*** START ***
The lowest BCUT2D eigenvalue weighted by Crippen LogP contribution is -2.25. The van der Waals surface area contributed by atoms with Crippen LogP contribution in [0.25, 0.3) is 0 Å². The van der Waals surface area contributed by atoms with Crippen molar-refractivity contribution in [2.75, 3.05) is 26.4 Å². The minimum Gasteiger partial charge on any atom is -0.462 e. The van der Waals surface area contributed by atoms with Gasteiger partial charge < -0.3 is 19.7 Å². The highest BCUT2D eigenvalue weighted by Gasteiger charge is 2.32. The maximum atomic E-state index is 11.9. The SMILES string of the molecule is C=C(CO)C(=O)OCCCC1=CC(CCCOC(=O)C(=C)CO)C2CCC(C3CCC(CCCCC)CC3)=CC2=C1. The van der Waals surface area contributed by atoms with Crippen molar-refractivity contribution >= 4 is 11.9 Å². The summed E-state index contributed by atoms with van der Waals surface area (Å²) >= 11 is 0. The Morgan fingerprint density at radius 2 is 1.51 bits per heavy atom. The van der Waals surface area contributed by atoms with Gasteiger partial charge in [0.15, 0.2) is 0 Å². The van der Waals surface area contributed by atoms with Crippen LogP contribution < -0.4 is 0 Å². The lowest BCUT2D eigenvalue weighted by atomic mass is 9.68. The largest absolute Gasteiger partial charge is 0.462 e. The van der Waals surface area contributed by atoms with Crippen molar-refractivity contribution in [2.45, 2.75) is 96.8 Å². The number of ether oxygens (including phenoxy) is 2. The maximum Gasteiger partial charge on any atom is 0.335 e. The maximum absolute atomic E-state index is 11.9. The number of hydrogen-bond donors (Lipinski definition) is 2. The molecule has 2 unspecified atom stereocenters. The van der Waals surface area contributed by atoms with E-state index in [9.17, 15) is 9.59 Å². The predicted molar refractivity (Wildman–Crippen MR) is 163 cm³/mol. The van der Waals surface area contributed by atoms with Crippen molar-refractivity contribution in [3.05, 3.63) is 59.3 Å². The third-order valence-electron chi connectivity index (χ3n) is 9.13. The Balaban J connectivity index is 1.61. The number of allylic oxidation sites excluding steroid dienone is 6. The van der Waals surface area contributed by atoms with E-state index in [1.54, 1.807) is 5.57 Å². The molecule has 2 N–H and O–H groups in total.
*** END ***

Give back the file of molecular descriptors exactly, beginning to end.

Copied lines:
The lowest BCUT2D eigenvalue weighted by Crippen LogP contribution is -2.25. The van der Waals surface area contributed by atoms with Crippen LogP contribution in [0.25, 0.3) is 0 Å². The van der Waals surface area contributed by atoms with Crippen molar-refractivity contribution in [2.75, 3.05) is 26.4 Å². The minimum Gasteiger partial charge on any atom is -0.462 e. The van der Waals surface area contributed by atoms with Gasteiger partial charge < -0.3 is 19.7 Å². The highest BCUT2D eigenvalue weighted by Gasteiger charge is 2.32. The maximum atomic E-state index is 11.9. The SMILES string of the molecule is C=C(CO)C(=O)OCCCC1=CC(CCCOC(=O)C(=C)CO)C2CCC(C3CCC(CCCCC)CC3)=CC2=C1. The van der Waals surface area contributed by atoms with Crippen molar-refractivity contribution >= 4 is 11.9 Å². The summed E-state index contributed by atoms with van der Waals surface area (Å²) >= 11 is 0. The Morgan fingerprint density at radius 2 is 1.51 bits per heavy atom. The van der Waals surface area contributed by atoms with Gasteiger partial charge in [0.15, 0.2) is 0 Å². The van der Waals surface area contributed by atoms with Crippen LogP contribution < -0.4 is 0 Å². The lowest BCUT2D eigenvalue weighted by atomic mass is 9.68. The largest absolute Gasteiger partial charge is 0.462 e. The van der Waals surface area contributed by atoms with Crippen molar-refractivity contribution in [2.45, 2.75) is 96.8 Å². The number of ether oxygens (including phenoxy) is 2. The maximum Gasteiger partial charge on any atom is 0.335 e. The maximum absolute atomic E-state index is 11.9. The number of hydrogen-bond donors (Lipinski definition) is 2. The molecule has 2 unspecified atom stereocenters. The van der Waals surface area contributed by atoms with E-state index in [9.17, 15) is 9.59 Å². The predicted molar refractivity (Wildman–Crippen MR) is 163 cm³/mol. The van der Waals surface area contributed by atoms with Crippen molar-refractivity contribution in [3.05, 3.63) is 59.3 Å². The third-order valence-electron chi connectivity index (χ3n) is 9.13. The Balaban J connectivity index is 1.61. The number of allylic oxidation sites excluding steroid dienone is 6. The van der Waals surface area contributed by atoms with E-state index in [1.54, 1.807) is 5.57 Å². The molecule has 2 N–H and O–H groups in total.